For example, if a veteran needs an appointment for a specific type of care, and the VA cannot provide the care in a timely manner or the nearest VA medical facility is too far away or too difficult to get to, then a veteran might be eligible for care through the Veterans Choice Program.

Veterans must receive prior authorization from the VA to receive care from a provider that is part of VA’s VCP network of community providers. The authorization is based on specific eligibility requirements and discussions with the veteran’s VA provider.

The battle over privatization will depend on how much medical care should go outside the department’s existing infrastructure, and what counts as too much reliance on the private sector.

Fallen Air Force Tech Sgt. Approved for Medal of Honor

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MCChapman

Fallen Air Force Tech Sgt. Approved for Medal of Honor

By Debbie Gregory

Air Force Technical Sgt. John “Chappy” Chapman is slated to receive the Medal of Honor, the first airman to receive the designation since the Vietnam War.

Chapman was alone in the thigh-deep snow of Takur Ghar in Afghanistan when scores of Al Qaeda fighters closed in on him. Drone footage revealed that Chapman launched a solo fight against the enemy after his unit had departed.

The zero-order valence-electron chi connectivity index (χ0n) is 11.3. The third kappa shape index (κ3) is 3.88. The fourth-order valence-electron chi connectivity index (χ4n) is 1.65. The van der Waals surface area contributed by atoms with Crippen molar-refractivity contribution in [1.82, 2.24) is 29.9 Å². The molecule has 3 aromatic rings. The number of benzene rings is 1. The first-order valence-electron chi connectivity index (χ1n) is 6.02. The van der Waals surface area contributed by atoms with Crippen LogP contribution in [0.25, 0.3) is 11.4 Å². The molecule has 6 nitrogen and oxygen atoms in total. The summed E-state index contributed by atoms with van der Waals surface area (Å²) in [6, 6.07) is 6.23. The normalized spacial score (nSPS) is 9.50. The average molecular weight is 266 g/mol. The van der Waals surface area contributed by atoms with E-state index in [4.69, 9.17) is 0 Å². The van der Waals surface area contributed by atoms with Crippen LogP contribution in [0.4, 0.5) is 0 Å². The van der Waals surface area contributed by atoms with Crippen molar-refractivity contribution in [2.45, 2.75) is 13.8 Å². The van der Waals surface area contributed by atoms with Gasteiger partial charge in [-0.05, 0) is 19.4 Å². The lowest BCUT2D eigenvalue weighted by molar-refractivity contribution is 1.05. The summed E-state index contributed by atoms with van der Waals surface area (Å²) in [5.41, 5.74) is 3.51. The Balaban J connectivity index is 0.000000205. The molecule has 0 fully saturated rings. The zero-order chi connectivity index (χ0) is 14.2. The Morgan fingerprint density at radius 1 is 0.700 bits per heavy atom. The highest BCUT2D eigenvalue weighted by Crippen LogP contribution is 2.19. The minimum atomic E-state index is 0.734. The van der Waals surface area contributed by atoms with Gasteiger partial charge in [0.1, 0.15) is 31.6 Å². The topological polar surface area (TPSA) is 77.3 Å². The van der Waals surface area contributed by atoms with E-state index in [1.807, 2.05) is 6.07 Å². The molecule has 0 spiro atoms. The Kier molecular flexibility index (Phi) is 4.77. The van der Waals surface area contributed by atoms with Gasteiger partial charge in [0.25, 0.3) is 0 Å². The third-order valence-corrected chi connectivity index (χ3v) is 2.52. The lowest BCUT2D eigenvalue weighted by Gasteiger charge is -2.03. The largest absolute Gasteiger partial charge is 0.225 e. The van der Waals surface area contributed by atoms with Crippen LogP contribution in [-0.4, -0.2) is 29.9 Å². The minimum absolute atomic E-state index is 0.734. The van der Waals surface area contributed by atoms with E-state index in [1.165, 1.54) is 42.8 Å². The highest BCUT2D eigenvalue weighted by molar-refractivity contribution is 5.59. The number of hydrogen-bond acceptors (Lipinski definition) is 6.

The Air Force combat controller and six members of Navy SEAL Team 6 were to helicopter-insert to direct air strikes and provide intelligence for conventional troops below them. But their intelligence was flawed, and instead of 200-300 lightly armed Al Qaeda fighters, they faced some 1,000 heavily armed fighters outfitted with heavy machine-guns, mortars, rocket-propelled grenades and artillery.

His citation reads, “From close range he exchanged fire with the enemy from minimum personal cover until he succumbed to multiple wounds. His engagement and destruction of the first enemy position and advancement on the second position enabled his team to move to cover and break enemy contact.”

Unconscious, Chapman’s teammates believed that he had been killed in the firefight, but low-quality drone footage coupled with video feed from a C-130 showed Chapman alive up to an hour after his teammates left the area.

“It was really grainy. But there was still somebody up there fighting, and you could see that,” Kenny Longfritz, Chapman’s first sergeant at 24th STS, said of the Predator drone footage he viewed after the battle. There was no doubt in his mind, or among many others in the squadron, that it was John.

He would go on to kill more enemy fighters, engaging one al-Qaida fighter in hand-to-hand combat.

“As a daddy, he didn’t want to leave his babies,” his mother, Terry said. “But as a soldier, he wanted to go and serve his country and, as he said, ‘kick ass!’”

 

 

Tricare Could Costs Thousands for Troops to Keep

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MCTricare

Tricare Could Cost Thousands for Troops to Keep

By Debbie Gregory

As of January 1, 2018, Health Net Federal Services took over the TRICARE contract from United Healthcare for beneficiaries in the West region and former North region..

For those who had previously made TRICARE enrollment payments via an automated method of either electronic funds transfers (EFT) or recurring credit card (RCC) with United Healthcare, the arrangement did not transfer over to Health Net, requiring a new registration.

Beneficiaries who missed paying their monthly Tricare premium payments due to the swap must not only make up the months of missed payments, but they also have to pay one or two months in advance to reinstate coverage. Fixing the issue could cost them thousands of dollars out of pocket all at once.